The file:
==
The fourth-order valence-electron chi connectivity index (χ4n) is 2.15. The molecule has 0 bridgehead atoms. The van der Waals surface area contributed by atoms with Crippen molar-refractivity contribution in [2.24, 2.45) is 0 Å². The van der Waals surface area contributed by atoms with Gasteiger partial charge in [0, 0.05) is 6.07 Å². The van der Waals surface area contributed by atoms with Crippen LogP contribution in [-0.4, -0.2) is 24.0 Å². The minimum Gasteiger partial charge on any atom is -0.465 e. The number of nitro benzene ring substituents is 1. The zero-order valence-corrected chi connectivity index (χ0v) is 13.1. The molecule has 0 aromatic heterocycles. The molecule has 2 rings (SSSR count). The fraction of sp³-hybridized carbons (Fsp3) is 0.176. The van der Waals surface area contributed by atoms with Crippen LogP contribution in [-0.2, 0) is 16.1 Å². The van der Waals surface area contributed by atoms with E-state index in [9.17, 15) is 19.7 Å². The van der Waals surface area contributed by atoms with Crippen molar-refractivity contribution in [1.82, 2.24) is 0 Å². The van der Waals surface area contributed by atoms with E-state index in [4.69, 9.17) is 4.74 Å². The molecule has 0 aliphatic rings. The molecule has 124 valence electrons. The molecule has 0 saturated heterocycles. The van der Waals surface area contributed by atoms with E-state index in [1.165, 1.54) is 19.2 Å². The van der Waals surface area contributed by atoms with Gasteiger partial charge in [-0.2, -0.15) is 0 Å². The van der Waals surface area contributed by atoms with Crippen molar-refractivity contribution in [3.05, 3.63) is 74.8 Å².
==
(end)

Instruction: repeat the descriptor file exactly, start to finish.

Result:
The fourth-order valence-electron chi connectivity index (χ4n) is 2.15. The molecule has 0 bridgehead atoms. The van der Waals surface area contributed by atoms with Crippen molar-refractivity contribution in [2.24, 2.45) is 0 Å². The van der Waals surface area contributed by atoms with Gasteiger partial charge in [0, 0.05) is 6.07 Å². The van der Waals surface area contributed by atoms with Crippen LogP contribution in [-0.4, -0.2) is 24.0 Å². The minimum Gasteiger partial charge on any atom is -0.465 e. The number of nitro benzene ring substituents is 1. The zero-order valence-corrected chi connectivity index (χ0v) is 13.1. The molecule has 0 aromatic heterocycles. The molecule has 2 rings (SSSR count). The fraction of sp³-hybridized carbons (Fsp3) is 0.176. The van der Waals surface area contributed by atoms with Crippen LogP contribution in [-0.2, 0) is 16.1 Å². The van der Waals surface area contributed by atoms with E-state index in [9.17, 15) is 19.7 Å². The van der Waals surface area contributed by atoms with Crippen molar-refractivity contribution in [1.82, 2.24) is 0 Å². The van der Waals surface area contributed by atoms with E-state index in [4.69, 9.17) is 4.74 Å². The molecule has 0 aliphatic rings. The molecule has 124 valence electrons. The molecule has 0 saturated heterocycles. The van der Waals surface area contributed by atoms with E-state index in [1.165, 1.54) is 19.2 Å². The van der Waals surface area contributed by atoms with Gasteiger partial charge in [-0.2, -0.15) is 0 Å². The van der Waals surface area contributed by atoms with Crippen molar-refractivity contribution in [3.05, 3.63) is 74.8 Å².